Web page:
03 June 2015 NuGet Robert Muehsig

The typical use cases for NuGet may involve the NuGet Client inside Visual Studio or the NuGet.exe, but of course you can use the same functionality via code. NuGet - as a package format - can be used for many different things, for example Chocolatey and Squirrel are using NuGet to distribute and update software.

Getting started with the NuGet API

All you need is the NuGet.Core NuGet-Package. This package seems to contain the logic to create, read and load packages, which is (more or less) the most interesting part of a Package Manager. So, let’s take a deeper look.

Create a NuGet Package via Code

A NuGet-Package is basically a Zip-Archive, but with Metadata. When you create a library and ship it via NuGet you will need to write a .nuspec file. Well… with the help of the NuGet.Core package we can define the Metadata with code and harvest the desired content/tools/lib etc. files:

ManifestMetadata metadata = new ManifestMetadata()
{
    Authors = "Authors Name",
    Version = "1.0.0.0",
    Id = "NuGetId",
    Description = "NuGet Package Description goes here!",
};

PackageBuilder builder = new PackageBuilder();

var path = AppDomain.CurrentDomain.BaseDirectory + "..\\..\\DemoContent\\";

builder.PopulateFiles(path, new[] { new ManifestFile { Source = "**", Target = "content" } });
builder.Populate(metadata);

using (FileStream stream = File.Open("test.nupkg", FileMode.OpenOrCreate))
{
    builder.Save(stream);
}

The first lines defines the NuGet Metadata, then we just collect files in a folder called “DemoContent”, which is included in the sample.

x

Read NuGet Packages via Code

Reading NuGet-Package is really easy and the NuGet.Core Package has some nice utility classes to extract the content of the actual package:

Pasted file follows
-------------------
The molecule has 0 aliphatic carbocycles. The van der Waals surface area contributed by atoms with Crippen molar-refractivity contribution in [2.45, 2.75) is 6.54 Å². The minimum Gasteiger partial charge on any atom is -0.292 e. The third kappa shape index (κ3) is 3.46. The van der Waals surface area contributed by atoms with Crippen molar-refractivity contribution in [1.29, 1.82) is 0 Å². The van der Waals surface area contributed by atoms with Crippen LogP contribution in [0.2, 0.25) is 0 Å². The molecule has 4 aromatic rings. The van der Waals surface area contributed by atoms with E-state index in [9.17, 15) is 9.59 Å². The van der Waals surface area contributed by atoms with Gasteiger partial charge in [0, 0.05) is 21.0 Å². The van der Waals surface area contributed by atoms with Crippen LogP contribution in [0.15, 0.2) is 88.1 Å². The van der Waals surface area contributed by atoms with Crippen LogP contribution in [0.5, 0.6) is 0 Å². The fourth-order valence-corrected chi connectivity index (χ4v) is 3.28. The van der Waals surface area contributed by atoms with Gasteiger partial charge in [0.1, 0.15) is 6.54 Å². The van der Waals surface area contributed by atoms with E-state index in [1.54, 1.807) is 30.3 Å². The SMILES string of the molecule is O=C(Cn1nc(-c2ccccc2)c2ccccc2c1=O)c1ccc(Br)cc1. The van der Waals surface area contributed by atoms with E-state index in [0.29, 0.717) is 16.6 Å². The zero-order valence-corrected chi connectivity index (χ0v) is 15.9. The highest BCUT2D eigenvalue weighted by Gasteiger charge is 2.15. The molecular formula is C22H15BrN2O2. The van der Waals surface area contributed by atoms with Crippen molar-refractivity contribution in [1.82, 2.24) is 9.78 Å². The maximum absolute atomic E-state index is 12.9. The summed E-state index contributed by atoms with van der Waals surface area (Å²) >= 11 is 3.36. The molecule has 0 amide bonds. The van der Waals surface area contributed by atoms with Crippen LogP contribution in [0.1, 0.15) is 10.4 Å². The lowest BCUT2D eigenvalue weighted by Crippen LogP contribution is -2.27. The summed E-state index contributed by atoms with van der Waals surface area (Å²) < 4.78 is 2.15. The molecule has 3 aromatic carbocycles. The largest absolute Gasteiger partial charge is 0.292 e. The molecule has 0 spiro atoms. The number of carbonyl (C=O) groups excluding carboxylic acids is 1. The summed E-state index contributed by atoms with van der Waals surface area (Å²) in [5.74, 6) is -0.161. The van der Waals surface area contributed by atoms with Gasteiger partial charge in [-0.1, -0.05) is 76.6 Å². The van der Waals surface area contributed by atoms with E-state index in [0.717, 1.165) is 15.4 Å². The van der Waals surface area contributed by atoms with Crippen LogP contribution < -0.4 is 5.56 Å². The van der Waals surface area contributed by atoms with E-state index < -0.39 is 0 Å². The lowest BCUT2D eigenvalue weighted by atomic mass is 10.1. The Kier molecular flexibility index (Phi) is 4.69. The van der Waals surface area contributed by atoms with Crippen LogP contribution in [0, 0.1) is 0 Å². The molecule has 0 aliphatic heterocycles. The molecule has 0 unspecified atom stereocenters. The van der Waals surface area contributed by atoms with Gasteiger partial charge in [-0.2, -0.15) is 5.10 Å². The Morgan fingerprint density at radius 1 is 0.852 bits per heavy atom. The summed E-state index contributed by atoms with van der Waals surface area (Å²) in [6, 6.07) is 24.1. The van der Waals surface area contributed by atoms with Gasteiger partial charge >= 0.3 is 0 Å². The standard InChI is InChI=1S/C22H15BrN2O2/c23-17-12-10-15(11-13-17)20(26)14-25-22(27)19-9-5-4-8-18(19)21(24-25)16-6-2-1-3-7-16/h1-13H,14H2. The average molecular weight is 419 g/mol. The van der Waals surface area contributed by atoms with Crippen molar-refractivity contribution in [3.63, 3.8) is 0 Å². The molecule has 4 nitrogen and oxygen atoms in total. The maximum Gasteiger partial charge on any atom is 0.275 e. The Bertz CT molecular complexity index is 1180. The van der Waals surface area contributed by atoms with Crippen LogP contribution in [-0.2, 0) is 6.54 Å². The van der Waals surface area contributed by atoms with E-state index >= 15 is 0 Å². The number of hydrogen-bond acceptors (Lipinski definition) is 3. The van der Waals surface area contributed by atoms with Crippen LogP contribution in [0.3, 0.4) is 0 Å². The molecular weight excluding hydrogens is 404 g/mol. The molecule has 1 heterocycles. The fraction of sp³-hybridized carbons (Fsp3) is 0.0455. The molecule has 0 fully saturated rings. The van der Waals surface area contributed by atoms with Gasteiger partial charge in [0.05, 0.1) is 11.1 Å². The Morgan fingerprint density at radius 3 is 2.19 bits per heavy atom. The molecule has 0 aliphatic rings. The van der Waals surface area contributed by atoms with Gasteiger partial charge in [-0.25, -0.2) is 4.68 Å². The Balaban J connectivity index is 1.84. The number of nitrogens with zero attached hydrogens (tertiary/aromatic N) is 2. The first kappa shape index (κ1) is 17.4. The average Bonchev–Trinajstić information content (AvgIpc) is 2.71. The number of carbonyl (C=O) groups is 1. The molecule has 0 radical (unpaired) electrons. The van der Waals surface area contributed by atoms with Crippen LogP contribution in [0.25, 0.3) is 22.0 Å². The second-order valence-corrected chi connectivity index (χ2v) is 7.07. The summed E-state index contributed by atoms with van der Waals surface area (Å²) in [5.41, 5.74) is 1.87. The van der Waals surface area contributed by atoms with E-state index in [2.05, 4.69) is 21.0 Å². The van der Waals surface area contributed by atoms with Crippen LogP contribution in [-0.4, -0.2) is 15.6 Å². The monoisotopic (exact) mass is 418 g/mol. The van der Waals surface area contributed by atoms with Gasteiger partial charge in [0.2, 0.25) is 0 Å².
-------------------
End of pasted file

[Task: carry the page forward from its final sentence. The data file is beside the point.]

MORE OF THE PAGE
NuGet.ZipPackage package = new ZipPackage("test.nupkg");
var content = package.GetContentFiles();

// extract content like content.First().GetStream();

Console.WriteLine("Package Id: " + package.Id);

My Complete Sample

The sample code is also available on GitHub

class Program
{
    static void Main(string[] args)
    {
        Console.WriteLine("Create NuGet Package via Code");
        ManifestMetadata metadata = new ManifestMetadata()
        {
            Authors = "Authors Name",
            Version = "1.0.0.0",
            Id = "NuGetId",
            Description = "NuGet Package Description goes here!",
        };

        PackageBuilder builder = new PackageBuilder();

        var path = AppDomain.CurrentDomain.BaseDirectory + "..\\..\\DemoContent\\";

        builder.PopulateFiles(path, new[] { new ManifestFile { Source = "**", Target = "content" } });
        builder.Populate(metadata);

        using (FileStream stream = File.Open("test.nupkg", FileMode.OpenOrCreate))
        {
            builder.Save(stream);
        }

        Console.WriteLine("... and extract NuGet Package via Code");

        NuGet.ZipPackage package = new ZipPackage("test.nupkg");
        var content = package.GetContentFiles();

        Console.WriteLine("Package Id: " + package.Id);
        Console.WriteLine("Content-Files-Count: " + content.Count());

        Console.ReadLine();
    }
}

x

Using NuGet not only for assemblies…

As already mentioned: NuGet can be used for all kinds of “packaged content”. The good part of using NuGet is that you can use a wide range of tooling around it - like the NuGet Package Explorer or the NuGet.Core library.

Happy coding!


Written by Robert Muehsig

Software Developer - from Dresden, Germany, now living & working in Switzerland. Microsoft MVP & Web Geek.
Other Projects: KnowYourStack.com | ExpensiveMeeting | EinKofferVollerReisen.de

If you like the content and want to support me you could buy me a beer or a coffee via Litecoin or Bitcoin - thanks for reading!